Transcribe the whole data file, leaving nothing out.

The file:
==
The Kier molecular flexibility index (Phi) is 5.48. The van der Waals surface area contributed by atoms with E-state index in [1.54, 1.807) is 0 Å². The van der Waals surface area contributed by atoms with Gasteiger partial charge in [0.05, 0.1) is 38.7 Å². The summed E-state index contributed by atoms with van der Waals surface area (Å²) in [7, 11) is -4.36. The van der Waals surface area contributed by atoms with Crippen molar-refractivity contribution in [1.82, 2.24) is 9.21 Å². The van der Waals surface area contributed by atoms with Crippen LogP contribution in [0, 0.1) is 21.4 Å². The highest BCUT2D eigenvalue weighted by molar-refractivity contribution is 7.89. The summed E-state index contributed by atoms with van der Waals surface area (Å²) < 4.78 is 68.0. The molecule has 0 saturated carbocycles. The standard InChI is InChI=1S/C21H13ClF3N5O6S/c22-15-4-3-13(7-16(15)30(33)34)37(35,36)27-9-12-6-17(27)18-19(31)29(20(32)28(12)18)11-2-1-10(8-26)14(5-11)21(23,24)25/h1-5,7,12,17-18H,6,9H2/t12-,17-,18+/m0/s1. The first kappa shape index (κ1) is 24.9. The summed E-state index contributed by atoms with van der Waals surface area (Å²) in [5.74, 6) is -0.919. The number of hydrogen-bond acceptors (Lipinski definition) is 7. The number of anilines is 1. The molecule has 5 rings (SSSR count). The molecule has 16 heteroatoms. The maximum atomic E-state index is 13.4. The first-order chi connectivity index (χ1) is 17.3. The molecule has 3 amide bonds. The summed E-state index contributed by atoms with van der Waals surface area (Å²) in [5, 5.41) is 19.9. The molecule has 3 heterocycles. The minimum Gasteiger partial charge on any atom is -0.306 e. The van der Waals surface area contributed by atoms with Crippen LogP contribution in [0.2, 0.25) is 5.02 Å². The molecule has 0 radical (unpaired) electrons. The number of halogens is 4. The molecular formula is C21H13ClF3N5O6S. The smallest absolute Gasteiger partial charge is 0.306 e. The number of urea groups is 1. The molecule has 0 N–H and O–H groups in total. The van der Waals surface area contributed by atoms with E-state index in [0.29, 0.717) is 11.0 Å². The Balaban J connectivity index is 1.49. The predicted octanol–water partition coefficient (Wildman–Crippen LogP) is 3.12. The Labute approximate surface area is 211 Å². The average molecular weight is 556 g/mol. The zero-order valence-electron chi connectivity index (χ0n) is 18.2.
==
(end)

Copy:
The Kier molecular flexibility index (Phi) is 5.48. The van der Waals surface area contributed by atoms with E-state index in [1.54, 1.807) is 0 Å². The van der Waals surface area contributed by atoms with Gasteiger partial charge in [0.05, 0.1) is 38.7 Å². The summed E-state index contributed by atoms with van der Waals surface area (Å²) in [7, 11) is -4.36. The van der Waals surface area contributed by atoms with Crippen molar-refractivity contribution in [1.82, 2.24) is 9.21 Å². The van der Waals surface area contributed by atoms with Crippen LogP contribution in [0, 0.1) is 21.4 Å². The highest BCUT2D eigenvalue weighted by molar-refractivity contribution is 7.89. The summed E-state index contributed by atoms with van der Waals surface area (Å²) < 4.78 is 68.0. The molecule has 0 saturated carbocycles. The standard InChI is InChI=1S/C21H13ClF3N5O6S/c22-15-4-3-13(7-16(15)30(33)34)37(35,36)27-9-12-6-17(27)18-19(31)29(20(32)28(12)18)11-2-1-10(8-26)14(5-11)21(23,24)25/h1-5,7,12,17-18H,6,9H2/t12-,17-,18+/m0/s1. The first kappa shape index (κ1) is 24.9. The summed E-state index contributed by atoms with van der Waals surface area (Å²) in [5.74, 6) is -0.919. The number of hydrogen-bond acceptors (Lipinski definition) is 7. The number of anilines is 1. The molecule has 5 rings (SSSR count). The molecule has 16 heteroatoms. The maximum atomic E-state index is 13.4. The first-order chi connectivity index (χ1) is 17.3. The molecule has 3 amide bonds. The summed E-state index contributed by atoms with van der Waals surface area (Å²) in [5, 5.41) is 19.9. The molecule has 3 heterocycles. The minimum Gasteiger partial charge on any atom is -0.306 e. The van der Waals surface area contributed by atoms with Crippen LogP contribution in [0.2, 0.25) is 5.02 Å². The molecule has 0 radical (unpaired) electrons. The number of halogens is 4. The molecular formula is C21H13ClF3N5O6S. The smallest absolute Gasteiger partial charge is 0.306 e. The number of urea groups is 1. The molecule has 0 N–H and O–H groups in total. The van der Waals surface area contributed by atoms with E-state index in [0.29, 0.717) is 11.0 Å². The Balaban J connectivity index is 1.49. The predicted octanol–water partition coefficient (Wildman–Crippen LogP) is 3.12. The Labute approximate surface area is 211 Å². The average molecular weight is 556 g/mol. The zero-order valence-electron chi connectivity index (χ0n) is 18.2.